GlocalMe G3 on stones
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Reviewing the GlocalMe G3 Mobile Hotspot

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Note: Glocal has now discontinued the G3, replacing it with the G4 model. It’s basically a slimmer version of the same device, with the important features remaining the same.

If the emails I get are anything to go by, staying connected overseas is the biggest tech hassle most travelers face.

Navigating the minefield of roaming plans, international SIM cards, local SIMs, rental hotspots, unlocked hotspots, and god knows what else, is enough to suck the joy out of any trip before it even starts. Get it wrong, though, and you’ll be up for a very large bill, or no connectivity when you need it most.

A company called GlocalMe contacted me recently, touting the latest version of its unusual mobile hotspot. Offering both “cloud data” (essentially, an inbuilt international SIM card), and slots for local SIM cards, it seemed a good way of staying connected without spending a fortune. At least if it worked as advertised.

I agreed to take a look.

Features and Specifications

At 5 x 0.8 x 2.6″ (12.7 x 2.0 x 6.6 cm), the GlocalMe G3 device resembles a smartphone in appearance, and is about the same length and width as an old iPhone.

It’s double the height, though, and has a bit of heft to it, tipping the scales at 8.5 oz (240 grams). It fits into my jeans pockets easily enough, but I definitely know it’s there.

There’s a USB-A port on the bottom for charging other devices, and a micro-USB port on the right side for charging itself. The left side has a power button, plus a pair of unnecessary buttons for adjusting the backlight and keypress volume.

As well as the inbuilt virtual SIM that works in 100+ countries, the GlocalMe G3 also has a slot for inserting up to two local SIM cards, and you can switch between them all at will.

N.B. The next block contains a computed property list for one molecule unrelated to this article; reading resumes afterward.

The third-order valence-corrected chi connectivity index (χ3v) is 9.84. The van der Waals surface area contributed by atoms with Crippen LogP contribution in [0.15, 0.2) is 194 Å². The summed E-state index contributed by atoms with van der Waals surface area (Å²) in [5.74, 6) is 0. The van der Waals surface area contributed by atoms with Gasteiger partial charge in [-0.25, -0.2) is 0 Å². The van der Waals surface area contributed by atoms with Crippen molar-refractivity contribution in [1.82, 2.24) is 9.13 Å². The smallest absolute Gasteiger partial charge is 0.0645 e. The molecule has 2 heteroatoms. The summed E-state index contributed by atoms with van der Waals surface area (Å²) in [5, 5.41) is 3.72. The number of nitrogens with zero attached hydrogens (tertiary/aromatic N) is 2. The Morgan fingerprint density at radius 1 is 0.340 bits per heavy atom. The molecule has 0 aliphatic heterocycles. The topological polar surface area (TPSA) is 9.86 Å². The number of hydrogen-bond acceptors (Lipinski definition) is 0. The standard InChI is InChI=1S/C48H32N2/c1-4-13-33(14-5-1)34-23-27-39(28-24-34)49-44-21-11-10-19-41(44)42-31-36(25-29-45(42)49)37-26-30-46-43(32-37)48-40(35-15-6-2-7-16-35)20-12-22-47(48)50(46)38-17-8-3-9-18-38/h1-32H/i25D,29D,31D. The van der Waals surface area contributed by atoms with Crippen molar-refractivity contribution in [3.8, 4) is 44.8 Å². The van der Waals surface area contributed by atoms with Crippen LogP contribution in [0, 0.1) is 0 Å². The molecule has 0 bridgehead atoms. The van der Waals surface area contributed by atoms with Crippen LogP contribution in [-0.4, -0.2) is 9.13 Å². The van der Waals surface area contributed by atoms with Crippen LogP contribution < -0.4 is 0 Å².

The internal 5350mAh battery gives up to 15 hours of use, and in a useful touch, can also be used to charge up your phone or other USB-powered gadgets as needed. Using a decent wall charger, the device itself takes around 4-5 hours to fully charge.

The device supports many (although not all) LTE frequencies, at speeds of up to 150Mbps, and will fall back to 3G or 2G as needed. Up to five devices can connect to its Wi-Fi hotspot simultaneously.

The G3 runs a customised version of the Android operating system, that you interact with via the touchscreen. It’s not the greatest screen I’ve ever used – low-resolution, with washed-out colours – but it suits its purpose fine. After the initial setup, you’ll rarely need to do much with it anyway.

There’s also an accompanying iOS and Android app that lets you monitor usage, browse and buy data packs, and access help and customer support.

Setting Up the GlocalMe G3

The device comes with a printed instruction manual, in English and Chinese, that does a decent job of explaining how to set things up. After powering up the G3 and waiting for it to boot, a QR code displays for downloading the app. If you don’t have a QR reader installed on your phone, just search for “GlocalMe” in the app store instead.

I was underwhelmed with the Android version of the app — it asked for far too much access to my phone, including camera, photos, microphone, and more. That’s simply unnecessary, not to mention a security risk. It also used an excessive amount of battery until I disabled its ability to run in the background.